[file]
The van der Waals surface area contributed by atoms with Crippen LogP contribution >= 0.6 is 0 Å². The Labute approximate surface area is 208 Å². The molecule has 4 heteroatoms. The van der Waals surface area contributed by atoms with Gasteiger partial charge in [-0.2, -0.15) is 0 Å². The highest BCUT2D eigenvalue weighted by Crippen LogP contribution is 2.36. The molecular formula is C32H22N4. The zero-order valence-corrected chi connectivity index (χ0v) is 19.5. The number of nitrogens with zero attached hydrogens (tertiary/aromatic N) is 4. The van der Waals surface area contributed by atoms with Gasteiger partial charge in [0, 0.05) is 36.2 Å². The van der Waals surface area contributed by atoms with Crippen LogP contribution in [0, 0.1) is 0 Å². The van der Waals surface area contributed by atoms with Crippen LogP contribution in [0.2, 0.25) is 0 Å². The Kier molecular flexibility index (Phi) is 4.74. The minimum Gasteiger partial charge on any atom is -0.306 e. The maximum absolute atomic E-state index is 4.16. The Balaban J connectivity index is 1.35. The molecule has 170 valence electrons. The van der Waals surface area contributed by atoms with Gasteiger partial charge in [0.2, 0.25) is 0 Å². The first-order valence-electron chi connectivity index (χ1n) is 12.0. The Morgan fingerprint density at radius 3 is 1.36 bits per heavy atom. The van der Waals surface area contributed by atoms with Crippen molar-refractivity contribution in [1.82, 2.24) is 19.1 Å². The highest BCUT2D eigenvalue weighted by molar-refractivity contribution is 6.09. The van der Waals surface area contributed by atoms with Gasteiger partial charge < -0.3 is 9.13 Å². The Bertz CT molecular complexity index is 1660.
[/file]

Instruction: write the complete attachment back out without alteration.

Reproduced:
The van der Waals surface area contributed by atoms with Crippen LogP contribution >= 0.6 is 0 Å². The Labute approximate surface area is 208 Å². The molecule has 4 heteroatoms. The van der Waals surface area contributed by atoms with Gasteiger partial charge in [-0.2, -0.15) is 0 Å². The highest BCUT2D eigenvalue weighted by Crippen LogP contribution is 2.36. The molecular formula is C32H22N4. The zero-order valence-corrected chi connectivity index (χ0v) is 19.5. The number of nitrogens with zero attached hydrogens (tertiary/aromatic N) is 4. The van der Waals surface area contributed by atoms with Gasteiger partial charge in [0, 0.05) is 36.2 Å². The van der Waals surface area contributed by atoms with Crippen LogP contribution in [0, 0.1) is 0 Å². The van der Waals surface area contributed by atoms with Crippen LogP contribution in [0.2, 0.25) is 0 Å². The Kier molecular flexibility index (Phi) is 4.74. The minimum Gasteiger partial charge on any atom is -0.306 e. The maximum absolute atomic E-state index is 4.16. The Balaban J connectivity index is 1.35. The molecule has 170 valence electrons. The van der Waals surface area contributed by atoms with Gasteiger partial charge in [0.2, 0.25) is 0 Å². The first-order valence-electron chi connectivity index (χ1n) is 12.0. The Morgan fingerprint density at radius 3 is 1.36 bits per heavy atom. The van der Waals surface area contributed by atoms with Crippen molar-refractivity contribution in [1.82, 2.24) is 19.1 Å². The highest BCUT2D eigenvalue weighted by molar-refractivity contribution is 6.09. The van der Waals surface area contributed by atoms with Gasteiger partial charge < -0.3 is 9.13 Å². The Bertz CT molecular complexity index is 1660.